Apartamento Magazine, a bi-annual interiors journal, began in 2008, but seemed like folklore to most stateside bibliophiles, as it was incredibly hard to find. They had no known US stockist. Issue #1 was totally and completely sold out forever within months of its release. Post Poetics had Issues #2 & #3 for a while and I would frequently look at the page, tempting myself to buy the magazine, but the $30 international shipping permanently deterred me.

The first time I held Apartamento in my hands was just two months ago. A friend let me borrow a few of the past issues. It was as gorgeous in person as it looked in the photos I’d seen online. Thanks to art direction from designer Omar Sosa of Folch Studio and photographer Nacho Alegre, Apartamento is an object of immense beauty.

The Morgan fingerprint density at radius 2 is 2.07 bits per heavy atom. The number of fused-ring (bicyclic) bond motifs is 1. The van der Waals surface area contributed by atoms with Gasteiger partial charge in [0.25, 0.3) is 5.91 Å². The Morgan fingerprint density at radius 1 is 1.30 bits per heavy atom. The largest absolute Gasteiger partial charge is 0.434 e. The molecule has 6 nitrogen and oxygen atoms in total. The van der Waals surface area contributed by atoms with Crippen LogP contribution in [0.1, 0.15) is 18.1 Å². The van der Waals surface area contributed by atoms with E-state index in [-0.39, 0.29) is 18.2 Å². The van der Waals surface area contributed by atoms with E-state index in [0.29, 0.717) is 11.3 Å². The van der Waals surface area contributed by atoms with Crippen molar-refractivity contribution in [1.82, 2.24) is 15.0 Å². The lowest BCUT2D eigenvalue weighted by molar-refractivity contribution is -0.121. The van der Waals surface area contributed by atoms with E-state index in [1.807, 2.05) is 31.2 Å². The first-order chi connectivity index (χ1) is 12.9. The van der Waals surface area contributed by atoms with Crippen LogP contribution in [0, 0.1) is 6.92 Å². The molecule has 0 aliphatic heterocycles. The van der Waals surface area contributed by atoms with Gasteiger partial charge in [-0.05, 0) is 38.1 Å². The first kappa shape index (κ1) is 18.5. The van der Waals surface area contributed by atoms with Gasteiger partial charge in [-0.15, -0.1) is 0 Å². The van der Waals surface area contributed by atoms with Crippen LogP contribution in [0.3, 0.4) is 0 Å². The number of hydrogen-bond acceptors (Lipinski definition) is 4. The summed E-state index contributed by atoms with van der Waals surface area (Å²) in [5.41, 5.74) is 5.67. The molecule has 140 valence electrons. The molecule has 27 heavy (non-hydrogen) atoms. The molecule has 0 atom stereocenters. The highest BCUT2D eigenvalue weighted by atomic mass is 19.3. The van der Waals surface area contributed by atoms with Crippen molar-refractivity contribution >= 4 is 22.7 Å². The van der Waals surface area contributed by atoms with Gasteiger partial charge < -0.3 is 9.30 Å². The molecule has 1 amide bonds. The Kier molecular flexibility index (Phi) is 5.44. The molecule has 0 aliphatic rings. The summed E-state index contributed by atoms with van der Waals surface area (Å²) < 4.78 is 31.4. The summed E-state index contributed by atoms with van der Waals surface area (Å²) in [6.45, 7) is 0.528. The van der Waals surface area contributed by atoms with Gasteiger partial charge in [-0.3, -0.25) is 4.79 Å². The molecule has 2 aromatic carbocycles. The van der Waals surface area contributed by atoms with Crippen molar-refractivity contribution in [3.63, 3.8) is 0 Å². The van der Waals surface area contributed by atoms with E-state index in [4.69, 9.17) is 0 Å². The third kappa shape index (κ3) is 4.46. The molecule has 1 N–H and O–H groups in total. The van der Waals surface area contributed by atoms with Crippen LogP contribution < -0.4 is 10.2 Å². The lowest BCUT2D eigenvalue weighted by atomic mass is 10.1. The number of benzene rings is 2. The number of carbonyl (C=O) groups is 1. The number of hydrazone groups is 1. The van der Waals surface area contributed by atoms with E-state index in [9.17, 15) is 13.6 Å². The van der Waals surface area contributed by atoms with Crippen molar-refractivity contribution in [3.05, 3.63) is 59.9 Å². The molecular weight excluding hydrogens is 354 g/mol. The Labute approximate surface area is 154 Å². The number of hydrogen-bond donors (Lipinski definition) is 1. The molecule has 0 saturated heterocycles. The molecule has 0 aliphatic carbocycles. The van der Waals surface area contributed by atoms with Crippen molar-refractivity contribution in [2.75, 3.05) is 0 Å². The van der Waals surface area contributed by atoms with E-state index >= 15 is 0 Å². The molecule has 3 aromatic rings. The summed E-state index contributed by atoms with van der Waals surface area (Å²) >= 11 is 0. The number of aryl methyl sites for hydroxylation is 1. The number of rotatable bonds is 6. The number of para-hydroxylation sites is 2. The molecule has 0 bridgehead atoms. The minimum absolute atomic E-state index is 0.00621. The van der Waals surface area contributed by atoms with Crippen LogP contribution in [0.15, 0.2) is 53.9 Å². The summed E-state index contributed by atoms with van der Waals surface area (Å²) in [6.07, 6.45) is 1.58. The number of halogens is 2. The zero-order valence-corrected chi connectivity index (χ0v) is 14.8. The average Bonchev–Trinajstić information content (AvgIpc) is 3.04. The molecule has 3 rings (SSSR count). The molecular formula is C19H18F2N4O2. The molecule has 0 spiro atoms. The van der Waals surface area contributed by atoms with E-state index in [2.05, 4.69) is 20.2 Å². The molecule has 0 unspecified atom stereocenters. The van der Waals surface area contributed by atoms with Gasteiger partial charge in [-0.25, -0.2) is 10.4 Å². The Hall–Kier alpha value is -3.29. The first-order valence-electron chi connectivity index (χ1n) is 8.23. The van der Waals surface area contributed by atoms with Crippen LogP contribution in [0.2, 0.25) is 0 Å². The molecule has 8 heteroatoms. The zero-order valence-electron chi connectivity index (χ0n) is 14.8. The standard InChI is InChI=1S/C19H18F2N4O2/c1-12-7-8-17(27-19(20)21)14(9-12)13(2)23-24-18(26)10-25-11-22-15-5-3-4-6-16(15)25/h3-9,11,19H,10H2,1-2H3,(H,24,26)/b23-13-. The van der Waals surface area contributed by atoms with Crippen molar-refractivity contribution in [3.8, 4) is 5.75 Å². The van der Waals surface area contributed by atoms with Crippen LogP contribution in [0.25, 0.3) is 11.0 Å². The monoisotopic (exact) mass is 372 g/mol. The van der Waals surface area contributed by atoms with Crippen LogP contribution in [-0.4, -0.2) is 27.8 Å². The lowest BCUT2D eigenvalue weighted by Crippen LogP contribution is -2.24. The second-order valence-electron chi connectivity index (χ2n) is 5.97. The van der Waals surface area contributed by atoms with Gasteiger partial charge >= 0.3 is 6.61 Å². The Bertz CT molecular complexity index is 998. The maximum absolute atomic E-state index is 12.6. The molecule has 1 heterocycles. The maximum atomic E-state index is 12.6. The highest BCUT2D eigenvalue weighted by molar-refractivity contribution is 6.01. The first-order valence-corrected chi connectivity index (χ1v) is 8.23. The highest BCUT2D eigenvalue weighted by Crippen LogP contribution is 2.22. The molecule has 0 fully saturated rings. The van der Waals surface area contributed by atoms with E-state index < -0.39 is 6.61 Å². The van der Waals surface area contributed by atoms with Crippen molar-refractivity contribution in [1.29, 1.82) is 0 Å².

Interview with renowned designer Enzo MAri

Interview with renowned designer Enzo Mari

Issue #4 features watercolors of artist studios (Julian Schnabel, Jeff Koons, Kiki Smith) by Grillo Demo, an interview with CFDA award winning jewelry designer Philip Crangi’s about his New York factory, an essay by Chloe Sevigny about her “70s preppy Connecticut” apartment, a photo tour of Kim Gordon and Thurston Moore’s Northhampton home, and a kids supplement curated by Reference Library’s Andy Beach with contributions from Geoff McFetridge, Enzo Mari, and more.

With the tagline  “an everyday life interiors magazine,” I was expecting Apartamento to be a sneak peek into regular, real normal, everyday interiors. My tiny apartment, a bus driver’s home, the tenants who have lived in the same building for over 30 years. Apartamento is kind of like that, except if those things looked ten times better.